Ann Marie Gilberti peacefully joined the stars on March 20, 2020. She is preceded in death by her beloved Daddy, James “Jimmy” Gilberti, and survived by her best friend and daughter, Angelique Nicole (Angel). Often called Annie by some (which she begrudgingly accepted), she spent her free time reading, playing online games, and watching ID Network. Before she lost a part of her right index finger, she spent years cross stitching and crocheting. Many people throughout her life received her art as gifts. It seems inadequate to simply mention her love of reading. Ann consumed books like oxygen, and usually had a book in each room to read. She was a regular patron of every library, in every town she ever lived. She passed this love onto her daughter, and spent much of their time together discussing books. Though a self-proclaimed “b**ch,” Ann was a kind and sensitive person who gave of herself deeply. She had the mouth of a sailor, and was wildly intelligent, thus disproving theories of foul language being associated with low intelligence. She dreamed of a world set in space, as only described by the best science fiction writers. She had hard set morals, based in equity and love, while living her life as an agnostic. She was the best mother, ever. She supported her daughter in every venture she had her heart set on, no matter how odd or creepy, even giving her a tooth she lost. Ann had a sense of what kind of person someone was, quickly after meeting them, and she was rarely, if ever, wrong.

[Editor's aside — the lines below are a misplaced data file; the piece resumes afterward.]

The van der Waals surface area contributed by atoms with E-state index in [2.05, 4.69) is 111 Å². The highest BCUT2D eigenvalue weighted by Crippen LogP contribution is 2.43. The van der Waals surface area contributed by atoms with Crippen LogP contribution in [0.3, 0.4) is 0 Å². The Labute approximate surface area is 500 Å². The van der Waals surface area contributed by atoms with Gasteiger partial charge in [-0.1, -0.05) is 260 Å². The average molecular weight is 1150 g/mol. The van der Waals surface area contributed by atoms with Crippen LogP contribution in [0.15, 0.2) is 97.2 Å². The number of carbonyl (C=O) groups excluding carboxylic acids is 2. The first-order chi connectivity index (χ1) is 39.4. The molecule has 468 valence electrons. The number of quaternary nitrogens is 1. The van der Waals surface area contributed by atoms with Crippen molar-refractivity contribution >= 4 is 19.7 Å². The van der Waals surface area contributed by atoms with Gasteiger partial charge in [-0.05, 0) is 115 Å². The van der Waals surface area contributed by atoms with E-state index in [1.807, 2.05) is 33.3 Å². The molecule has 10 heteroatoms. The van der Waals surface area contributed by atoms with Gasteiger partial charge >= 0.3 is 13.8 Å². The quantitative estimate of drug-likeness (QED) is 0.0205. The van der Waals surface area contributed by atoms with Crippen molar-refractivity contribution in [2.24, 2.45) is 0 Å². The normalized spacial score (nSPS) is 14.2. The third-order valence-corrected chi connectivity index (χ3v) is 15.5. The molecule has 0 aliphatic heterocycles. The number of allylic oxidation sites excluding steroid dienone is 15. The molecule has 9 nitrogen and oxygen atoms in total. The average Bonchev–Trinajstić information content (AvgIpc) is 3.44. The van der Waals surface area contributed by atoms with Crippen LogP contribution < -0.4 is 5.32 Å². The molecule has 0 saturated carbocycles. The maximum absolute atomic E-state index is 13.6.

By Angel Phillips 2013
Dedicated to the World’s Best Mommy: Ann Marie Gilberti
I pondered the existence of singing frogs, in puddles, along a country road. You pulled over, gently begging silence. Recognition sweeps doubt from my face. I scurry out chasing the sound.
“I will do a crossword,” you call after me. Instead you watch, placid, remembering a moment, when I looked up at you able to grasp just one finger with my small hand.
I approach the croaks with stealth, watching each step that cordially quells the water from wheat and earth. I am desperate for a glimpse of glistening viridian. The teasing amphibians cease as I come close, and resume once I’ve passed.
Watching through the smoke of your Camel, you wonder how I can still be so innocently inquisitive. I look to you and silently answer, “Because you always let me.”
I slump back into my seat, a disappointed sigh leaves my lips. Grazing my sun rouged shoulder, you abate my frustration. Reminding me that, next year, when the farmers flood the fields again, I will have my proof of singing frogs, in puddles, along a country road.
Those who had the privilege of knowing Ann, know she was a very private lady, thus, there will be no funeral. There will be a celebration of her life this summer, much like an old Irish wake.
In Lieu of flowers, her daughter is accepting donations to help with final expenses.